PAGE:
God is one. God is three.
God is unity. God is diversity.
These four statements by Stan Grenz summarize the heart of Christian trinitarianism. For trinitarianism to be held in a historic and orthodox manner, each statement must be held in equal balance.
God is one. Christianity is a monotheistic faith. On a cosmic level, God is not in competition with other gods. There is only one God. On a personal level, human beings devote themselves to false gods. In ancient times, these gods made with human hands had names like Baal and Asherah. Today, we are more subtle in how we worship money and sex and power and success. Despite our devotion, these gods are false. It is not that our God is one among many or even first among many. He is the one and only true God. God is one.
And God is three. This one God exists as three separate and distinct individuals - the Father, the Son, and the Holy Spirit. Throughout the ages, the church has tried to use language to express the relationships between the Father, the Son, and the Spirit that has maybe caused more confusion than clarity. We have said that the Son was "begotten, not made." We have said that the Spirit is "generated" from the Father and/or the Son. No wonder people have been left scratching their heads wondering what the practical importance of all of this heady stuff is.
I am not opposed to the theological discussions of the trinity. In fact, I really enjoy them. I think that the fruit of discussion, theological precision, would do the church some good. However, I think there are things that we can affirm about the threeness of God that makes the doctrine of the trinity much more assessable. That is where Grenz's second two counterbalanced statements come into play.
God is unity. The Divine Community is unified in essence. There are certain things that set God apart as God, making him God rather than merely a force or energy or figment of our imaginations. Whatever it is that makes God God, each member of the trinity equally shares it. Here are some things that come to mind for me:
- Eternality - The Divine Community has always been, always is, and always will be.
- Sovereignty - The Divine Community exercises supreme influence over all that he has made.
- Omnipotence - The Divine Community has the power to do anything within the scope of his divine purpose and character.
- Omniscience - The Divine Community possesses complete wisdom and insight in all things.
The Divine Community is also unified in purpose. I love some church statements of faith which talk about the "harmonious working of God." The members of the trinity are on the same team and playing the same sport. They are not in competition with each other, but rather are working together to accomplish the divine desire, whether that be in creation, salvation, or revelation.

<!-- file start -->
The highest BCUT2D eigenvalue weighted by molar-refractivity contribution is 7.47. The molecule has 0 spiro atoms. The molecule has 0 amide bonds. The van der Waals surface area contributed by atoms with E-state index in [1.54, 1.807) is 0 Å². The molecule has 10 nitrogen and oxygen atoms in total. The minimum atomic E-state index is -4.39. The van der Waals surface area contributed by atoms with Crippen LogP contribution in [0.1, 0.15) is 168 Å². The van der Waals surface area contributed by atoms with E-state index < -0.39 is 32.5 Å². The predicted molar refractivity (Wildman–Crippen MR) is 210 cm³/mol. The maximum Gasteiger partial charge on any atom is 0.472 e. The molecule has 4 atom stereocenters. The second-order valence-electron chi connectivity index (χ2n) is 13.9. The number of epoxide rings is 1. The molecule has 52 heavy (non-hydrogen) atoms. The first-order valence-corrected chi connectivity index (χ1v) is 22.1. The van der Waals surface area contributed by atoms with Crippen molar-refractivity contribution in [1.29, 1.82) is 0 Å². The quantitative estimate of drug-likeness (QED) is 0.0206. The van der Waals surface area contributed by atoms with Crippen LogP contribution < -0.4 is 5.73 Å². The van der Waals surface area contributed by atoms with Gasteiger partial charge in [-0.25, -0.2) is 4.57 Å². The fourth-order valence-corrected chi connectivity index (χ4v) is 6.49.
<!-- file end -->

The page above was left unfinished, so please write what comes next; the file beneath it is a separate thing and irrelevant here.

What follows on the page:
On a very controversial side note, this is where Calvinists find support for the L in TULIP, limited atonement. It seems inconsistent to them that God the Son would be out of lockstep with God the Father and God the Holy Spirit. The U in TULIP speaks of God the Father's unconditional election of those who would be redeemed. The I in TULIP speaks of God the Spirit's irresistible grace in granting new and spiritual life to those who have been elected by the Father. Since God is unified in purpose, why wouldn't the Son's atoning death on the cross not be limited as being applicable to those whom the Father has elected and the Spirit will regenerate? This line of reasoning may not resonate with you, but it does with many who are inclined to see the world through a Calvinistic lens.
Furthermore, the Divine Community is unified in character. Anything you say about God, you must say about all three members of the trinity. Have you ever heard someone describe the wrathful God of the Old Testament (the Father) and the loving Jesus of the New Testament? When we set members of the Divine Community up against one another in a false dichotomy, we violate the unity that is God. If God is holy, then the Father, the Son, and the Spirit are all holy. If God is merciful, then the Father, the Son, and the Spirit are all merciful. If God is just, then the Father, the Son, and the Spirit are all just. The members of the trinity are unified in the divine character.
God is diversity. Each member of the trinity is playing the same game on the same team, but each has a different position. The roles or functions of each member of the trinity should not be thought of as modes. It is not that God was in the form or mode of Jesus during his lifetime and that he is in the form or mode of the Spirit now. Such a statement would diminish the threeness of the one who is God. Rather, the Father, Son and Spirit are all always working in distinct but harmonious ways. John Piper has made the helpful statement that God is one and three, at the same time but not in the same way.
In the story of the Bible, a pattern emerges in how God acts. The Father activates. The Son accomplishes. And the Spirit animates. Take creation as an example. It was the Father who initiated creation, activating the process that brought about all that is. He did this through the word, a biblical designation for the Son. It was the Word who brought all things into existence, accomplishing creation. But that is not all. The Spirit was present, hovering over the waters, rustling them. And it was the Spirit who was the breath of life in Adam's lungs. The Spirit brings life and motion to that which God has made, animating creation. God is unified in essence, purpose, and character while also being diverse in function or role.
God is one. God is three.
God is unity. God is diversity.